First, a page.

Anatomy of the Digestive System

Bodytomy Staff Oct 9, 2018
Well, many parts of the digestive system are involved in a burp! We have learned about these parts in the school and roughly remember how the process goes about. Let's quickly revise them.

Digestive System

The digestive system includes the mouth, esophagus, stomach, liver, pancreas, small intestine, and large intestine. Every part of the digestive system has a very important role to play. If any one part does not function properly, the entire system can fail, thereby leading to health problems.
Have you ever thought how every bite of your food is digested? Or where exactly does the food go, once it is consumed? Well, many of you may not have thought about that. Let us have a brief overview about the major organs of the digestive system.

Mouth

This is the first part of the digestive system, and it also plays a vital role in communication and respiration. The mouth is called the oral cavity, where the food is chewed into small bits and pieces. The saliva softens the food and acts as a lubricant while swallowing.
Saliva contains digestive enzymes which break the fats and some of the starch in the food we eat. The food that is broken, softened and swallowed is known as bolus. The bolus enters the esophagus, from where it moves to the stomach.

Esophagus

The long (25 to 30 centimeters) muscular tube that connects the mouth and the stomach is known as the esophagus. Everything we eat passes through this muscular pipe, which is commonly known as the food pipe. Food from the mouth moves to the pharynx (located after the mouth) and passes to the esophagus.
The normal function of the esophagus is to carry the bolus, other liquids and saliva from the mouth to the stomach, where the actual process of digestion begins. This transportation process that takes the food and liquids from the mouth to the stomach is automatic.

Stomach

The stomach is 30.5 centimeters in length and 15.2 centimeters wide. It is a hollow organ that lies between the esophagus and the small intestine.
The stomach is one of the main parts of the digestive system and is divided into 4 sections - cardia, the opening of the stomach that is connected to the esophagus; fundus, which is the top curve of the stomach; corpus, that is the central part of the stomach; and the pylorus, the lowermost part of the stomach from where the food enters the small intestine.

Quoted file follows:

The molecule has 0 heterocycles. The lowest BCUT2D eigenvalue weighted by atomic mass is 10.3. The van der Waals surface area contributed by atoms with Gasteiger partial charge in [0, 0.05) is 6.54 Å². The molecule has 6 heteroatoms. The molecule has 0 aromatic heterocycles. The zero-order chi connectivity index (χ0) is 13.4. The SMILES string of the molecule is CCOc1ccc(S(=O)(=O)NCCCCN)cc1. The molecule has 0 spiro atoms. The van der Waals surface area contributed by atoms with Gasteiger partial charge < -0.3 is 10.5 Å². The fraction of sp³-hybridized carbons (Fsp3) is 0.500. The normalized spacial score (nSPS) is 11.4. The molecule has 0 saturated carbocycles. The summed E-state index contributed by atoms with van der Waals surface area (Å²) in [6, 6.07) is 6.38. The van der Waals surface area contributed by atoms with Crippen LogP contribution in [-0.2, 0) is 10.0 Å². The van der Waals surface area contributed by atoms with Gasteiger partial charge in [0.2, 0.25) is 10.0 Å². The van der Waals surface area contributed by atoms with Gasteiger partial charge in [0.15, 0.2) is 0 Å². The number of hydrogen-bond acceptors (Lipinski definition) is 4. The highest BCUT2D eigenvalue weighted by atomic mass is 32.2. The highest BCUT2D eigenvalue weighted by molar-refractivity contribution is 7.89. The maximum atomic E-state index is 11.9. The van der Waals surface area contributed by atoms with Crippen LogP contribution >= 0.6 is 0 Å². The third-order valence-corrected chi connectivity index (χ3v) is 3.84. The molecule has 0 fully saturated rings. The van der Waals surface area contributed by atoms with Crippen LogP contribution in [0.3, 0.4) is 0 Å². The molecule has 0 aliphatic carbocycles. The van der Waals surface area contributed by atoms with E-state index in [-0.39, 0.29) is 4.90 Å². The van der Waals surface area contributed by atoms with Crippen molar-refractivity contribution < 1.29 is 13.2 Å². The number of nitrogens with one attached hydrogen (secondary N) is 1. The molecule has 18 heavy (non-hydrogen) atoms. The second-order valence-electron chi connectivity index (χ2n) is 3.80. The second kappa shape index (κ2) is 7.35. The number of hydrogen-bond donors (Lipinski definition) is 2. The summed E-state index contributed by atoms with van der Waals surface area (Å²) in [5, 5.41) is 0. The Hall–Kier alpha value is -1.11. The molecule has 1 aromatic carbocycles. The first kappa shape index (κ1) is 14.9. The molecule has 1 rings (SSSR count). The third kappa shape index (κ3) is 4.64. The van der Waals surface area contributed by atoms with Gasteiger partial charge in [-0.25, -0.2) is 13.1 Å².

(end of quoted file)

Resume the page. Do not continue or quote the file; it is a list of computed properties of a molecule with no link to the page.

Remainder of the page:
When the food enters the stomach, the enzymes and acids start working on it, and turn it into a semi-liquid form, which then moves into the small intestine.

Liver

The liver weighs around 1.5 kilograms or more. It is the second largest organ in our body and is located at the upper right side of the abdominal cavity behind the lower ribs. This reddish-brown organ is also largest gland in the human body.
The liver plays an important role in detoxification. Bile produced by the liver helps in digestion and absorption of fats. It plays a pivotal role in the process of metabolism. It is very difficult to survive without a liver, without which the body cannot function.

Pancreas

The pancreas is about 6 inches long and is located behind the stomach. It produces pancreatic juices and hormones, such as insulin and some enzymes. The secretions made by the pancreas help break down fats, carbohydrates, and proteins.
The pancreas also neutralizes stomach acids. It produces insulin, a hormone that accelerates oxidation of sugar in the cells. The pancreas helps to break down fats, carbohydrates, and proteins. If enough insulin is not produced by the pancreas, a person may develop diabetes.

Small Intestine

The small intestine measures between 6 to 7 meters in length and 2.5 to 3 centimeters in diameter. It connects the stomach and the large intestine. The small intestine is divided into three parts - duodenum (the first section); jejunum (the middle part); and ileum, which is its end part.
In fact, the small intestine is the longest part of the digestive tract, and is the site where the process of digestion is completed. Food that is liquefied in the small intestine enters the large intestine, where absorption of water takes place.

Large Intestine

The large intestine stretches up to 1.5 meters. It absorbs water and salts, and helps in excretion of solid waste material. The waste or feces is in solid form, as the large intestine absorbs the water from the waste that is left after digestion.
The large intestine maintains the fluid balance in our body. Constipation, diverticulitis, and diarrhea are some of the disorders of the large intestine.
Every part of the digestive system has a role to play in its own way. One should eat healthy to think better and work better. Proper intake of nutrition is also a must.